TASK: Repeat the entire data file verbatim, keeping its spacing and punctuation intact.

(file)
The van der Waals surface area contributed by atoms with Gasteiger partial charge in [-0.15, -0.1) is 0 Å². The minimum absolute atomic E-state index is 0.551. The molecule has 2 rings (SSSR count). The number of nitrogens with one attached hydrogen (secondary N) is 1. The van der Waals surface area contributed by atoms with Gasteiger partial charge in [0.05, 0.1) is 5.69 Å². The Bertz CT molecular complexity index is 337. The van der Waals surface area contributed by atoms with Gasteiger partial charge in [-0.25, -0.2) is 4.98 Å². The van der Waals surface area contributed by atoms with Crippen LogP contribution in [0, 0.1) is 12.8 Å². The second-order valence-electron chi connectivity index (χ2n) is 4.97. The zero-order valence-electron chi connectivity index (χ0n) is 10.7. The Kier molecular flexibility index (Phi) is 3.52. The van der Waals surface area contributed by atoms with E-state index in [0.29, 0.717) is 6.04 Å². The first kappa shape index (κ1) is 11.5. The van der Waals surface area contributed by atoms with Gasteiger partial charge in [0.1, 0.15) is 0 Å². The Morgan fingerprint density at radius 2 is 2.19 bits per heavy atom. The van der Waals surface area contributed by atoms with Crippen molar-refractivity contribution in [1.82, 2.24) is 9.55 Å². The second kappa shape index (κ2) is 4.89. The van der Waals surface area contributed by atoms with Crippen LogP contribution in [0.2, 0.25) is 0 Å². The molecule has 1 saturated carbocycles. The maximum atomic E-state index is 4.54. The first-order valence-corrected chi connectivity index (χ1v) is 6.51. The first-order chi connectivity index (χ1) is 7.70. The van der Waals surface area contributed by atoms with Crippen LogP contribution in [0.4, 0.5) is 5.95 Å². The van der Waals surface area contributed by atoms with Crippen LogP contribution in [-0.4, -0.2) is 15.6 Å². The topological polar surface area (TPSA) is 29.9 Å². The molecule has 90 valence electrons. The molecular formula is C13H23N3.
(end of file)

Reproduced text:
The van der Waals surface area contributed by atoms with Gasteiger partial charge in [-0.15, -0.1) is 0 Å². The minimum absolute atomic E-state index is 0.551. The molecule has 2 rings (SSSR count). The number of nitrogens with one attached hydrogen (secondary N) is 1. The van der Waals surface area contributed by atoms with Gasteiger partial charge in [0.05, 0.1) is 5.69 Å². The Bertz CT molecular complexity index is 337. The van der Waals surface area contributed by atoms with Gasteiger partial charge in [-0.25, -0.2) is 4.98 Å². The van der Waals surface area contributed by atoms with Crippen LogP contribution in [0, 0.1) is 12.8 Å². The second-order valence-electron chi connectivity index (χ2n) is 4.97. The zero-order valence-electron chi connectivity index (χ0n) is 10.7. The Kier molecular flexibility index (Phi) is 3.52. The van der Waals surface area contributed by atoms with E-state index in [0.29, 0.717) is 6.04 Å². The first kappa shape index (κ1) is 11.5. The van der Waals surface area contributed by atoms with Gasteiger partial charge in [0.1, 0.15) is 0 Å². The Morgan fingerprint density at radius 2 is 2.19 bits per heavy atom. The van der Waals surface area contributed by atoms with Crippen molar-refractivity contribution in [1.82, 2.24) is 9.55 Å². The second kappa shape index (κ2) is 4.89. The van der Waals surface area contributed by atoms with Crippen LogP contribution in [0.2, 0.25) is 0 Å². The molecule has 1 saturated carbocycles. The maximum atomic E-state index is 4.54. The first-order valence-corrected chi connectivity index (χ1v) is 6.51. The first-order chi connectivity index (χ1) is 7.70. The van der Waals surface area contributed by atoms with Crippen LogP contribution in [0.4, 0.5) is 5.95 Å². The van der Waals surface area contributed by atoms with Crippen LogP contribution in [-0.4, -0.2) is 15.6 Å². The topological polar surface area (TPSA) is 29.9 Å². The molecule has 90 valence electrons. The molecular formula is C13H23N3.